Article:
• Power climbing: The last 100 kilometers into San Remo contains four significant climbs: La Mànie (1,043 feet elevation), Cap Berta (426 feet), Cipressa (784 feet) and Poggio (525 feet), with the winning break (or final split in the peloton) generally happening on the Poggio inside the final kilometers. Both the French and Italian stage races contain a mountaintop finish, as well as stages with short, steep hills in the last 10 kilometers, so they give perfect opportunities for the San Remo favorites to hone their climbing strength. As for those at the Sky camp, most of their training days end with a long, long climb up to their hotel on Mount Teide at 6,700 feet above sea level. They can also specifically target climbing efforts to match those they’ll find on March 15.
VERDICT: Advantage Sky
• Sustained speed: The final 50 kilometers into San Remo is usually run off at an average of between 50 and 60 kilometers an hour, with the top men having to match repeated accelerations to stay in contention. All the Paris-Nice and Tirreno riders will see plenty of this action in a similar race environment, while the Sky men can only simulate these speeds with motor-paced sessions. They may approximate in terms of physical speed, but those racing also need to be constantly alert mentally.
VERDICT: Advantage stage-racers
• Race tactics: In both of the last two editions of Milan-San Remo, the winning break emerged in the last uphill kilometer of the Poggio: 10 riders in 2011 and just three last year. Italy’s Vincenzo Nibali and Switzerland’s Cancellara were the only ones to be in both of those moves, and they will both be riding the more tactically demanding Tirreno-Adriatico this coming week. As for those training in the warmth of the Canary Isles, they will have to rely on their experience in two single-day races this past week in Belgium (Omloop Het Nieuwsblad and Le Samyn), their memory of riding San Remo in previous years, and a last-minute course reconnaissance over the Cipressa and Poggio.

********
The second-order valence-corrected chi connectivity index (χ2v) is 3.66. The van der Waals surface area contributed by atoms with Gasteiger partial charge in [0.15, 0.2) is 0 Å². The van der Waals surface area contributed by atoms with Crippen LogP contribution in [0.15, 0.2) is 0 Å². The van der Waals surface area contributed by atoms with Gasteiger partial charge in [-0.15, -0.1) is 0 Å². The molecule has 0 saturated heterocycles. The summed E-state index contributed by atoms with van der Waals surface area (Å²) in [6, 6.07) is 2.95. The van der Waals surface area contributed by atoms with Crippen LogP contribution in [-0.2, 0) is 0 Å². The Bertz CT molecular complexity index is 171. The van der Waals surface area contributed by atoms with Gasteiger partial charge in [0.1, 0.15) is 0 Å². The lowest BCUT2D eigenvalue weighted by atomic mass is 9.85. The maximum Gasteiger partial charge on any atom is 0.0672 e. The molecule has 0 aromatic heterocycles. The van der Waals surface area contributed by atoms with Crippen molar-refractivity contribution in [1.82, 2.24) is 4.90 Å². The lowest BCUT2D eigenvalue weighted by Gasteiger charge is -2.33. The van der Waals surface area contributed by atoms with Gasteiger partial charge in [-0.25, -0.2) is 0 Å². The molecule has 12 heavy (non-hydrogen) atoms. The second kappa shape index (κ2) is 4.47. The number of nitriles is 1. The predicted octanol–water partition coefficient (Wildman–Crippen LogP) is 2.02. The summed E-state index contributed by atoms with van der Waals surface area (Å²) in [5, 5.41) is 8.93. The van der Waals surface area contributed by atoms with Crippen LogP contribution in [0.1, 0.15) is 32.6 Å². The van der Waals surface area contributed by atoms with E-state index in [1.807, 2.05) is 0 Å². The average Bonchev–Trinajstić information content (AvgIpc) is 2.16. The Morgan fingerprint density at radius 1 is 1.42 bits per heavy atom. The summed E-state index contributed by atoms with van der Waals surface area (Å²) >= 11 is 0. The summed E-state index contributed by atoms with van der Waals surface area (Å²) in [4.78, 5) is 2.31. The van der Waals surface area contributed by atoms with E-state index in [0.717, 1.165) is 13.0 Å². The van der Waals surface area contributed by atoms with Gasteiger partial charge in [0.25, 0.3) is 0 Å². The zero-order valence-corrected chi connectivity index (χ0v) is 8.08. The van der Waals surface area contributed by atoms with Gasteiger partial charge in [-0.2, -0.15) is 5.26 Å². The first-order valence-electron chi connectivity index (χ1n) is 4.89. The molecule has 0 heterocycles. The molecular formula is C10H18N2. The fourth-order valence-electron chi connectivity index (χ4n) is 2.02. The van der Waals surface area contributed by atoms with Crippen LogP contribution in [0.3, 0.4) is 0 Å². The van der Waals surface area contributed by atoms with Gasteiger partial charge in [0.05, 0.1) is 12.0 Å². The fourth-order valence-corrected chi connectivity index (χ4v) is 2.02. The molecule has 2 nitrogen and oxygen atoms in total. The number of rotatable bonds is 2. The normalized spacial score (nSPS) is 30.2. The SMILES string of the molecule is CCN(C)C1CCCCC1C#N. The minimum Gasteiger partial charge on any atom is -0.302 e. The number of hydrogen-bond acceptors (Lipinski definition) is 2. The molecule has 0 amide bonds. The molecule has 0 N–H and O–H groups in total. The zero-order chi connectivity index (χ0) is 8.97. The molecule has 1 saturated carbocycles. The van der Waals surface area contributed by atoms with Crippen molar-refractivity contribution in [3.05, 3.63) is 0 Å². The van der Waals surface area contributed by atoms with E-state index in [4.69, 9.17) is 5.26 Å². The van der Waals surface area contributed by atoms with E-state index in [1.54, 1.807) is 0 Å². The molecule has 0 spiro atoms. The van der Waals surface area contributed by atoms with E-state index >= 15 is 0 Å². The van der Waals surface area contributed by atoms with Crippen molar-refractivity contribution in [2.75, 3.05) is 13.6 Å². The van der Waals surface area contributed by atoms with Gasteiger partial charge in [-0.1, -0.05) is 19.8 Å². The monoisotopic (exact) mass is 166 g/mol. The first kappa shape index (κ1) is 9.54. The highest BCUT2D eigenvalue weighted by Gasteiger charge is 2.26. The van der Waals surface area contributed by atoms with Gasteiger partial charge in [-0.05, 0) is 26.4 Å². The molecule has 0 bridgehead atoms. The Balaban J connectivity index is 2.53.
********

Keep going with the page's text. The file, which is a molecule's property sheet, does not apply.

VERDICT: Advantage stage-racers.
• Sprinting: Even though there were winning breakaways contesting the last two finishes in San Remo, the race was won by the men who followed the moves rather than instigated them. Matt Goss had the raw speed to win two years ago, and his fellow Australian (and now teammate at Orica-GreenEdge) Simon Gerrans was the best sprinter in 2012. The only man to avoid a sprint finish was Cancellara, with his winning final-kilometer solo burst in 2008. All the stage racers will get chances of honing their sprints next week, while the Sky men could actually have more practice, with several sprints every day in training, or jumping off from their motor-pacers.
Judged on this, admittedly basic, analysis, those competing in the stage races will have a small advantage on race day in San Remo. But all that training and living at altitude in Tenerife will give the Sky men higher red-blood counts, which may cancel out the tactical advantages of the others. In any case, it may be better just to compare what Team Sky did last year with what they do later this month. In 2012, using traditional race preparation, only two Sky men finished Milan-San Remo, with the best being Norwegian Edvald Boasson Hagen, who placed 25th in the main chase group, 20 seconds behind the winning break. Expect Boasson Hagen to again be the team’s best man, perhaps with Welshman Geraint Thomas; they should both finish top ten. And the Norwegian’s excellent sprint could even net him the victory.
In any case, if the new Sky gamble doesn’t work this time, look for them in the two cobbled classics regarded as monuments, the Tour of Flanders and Paris-Roubaix, on March 31 and April 7 respectively.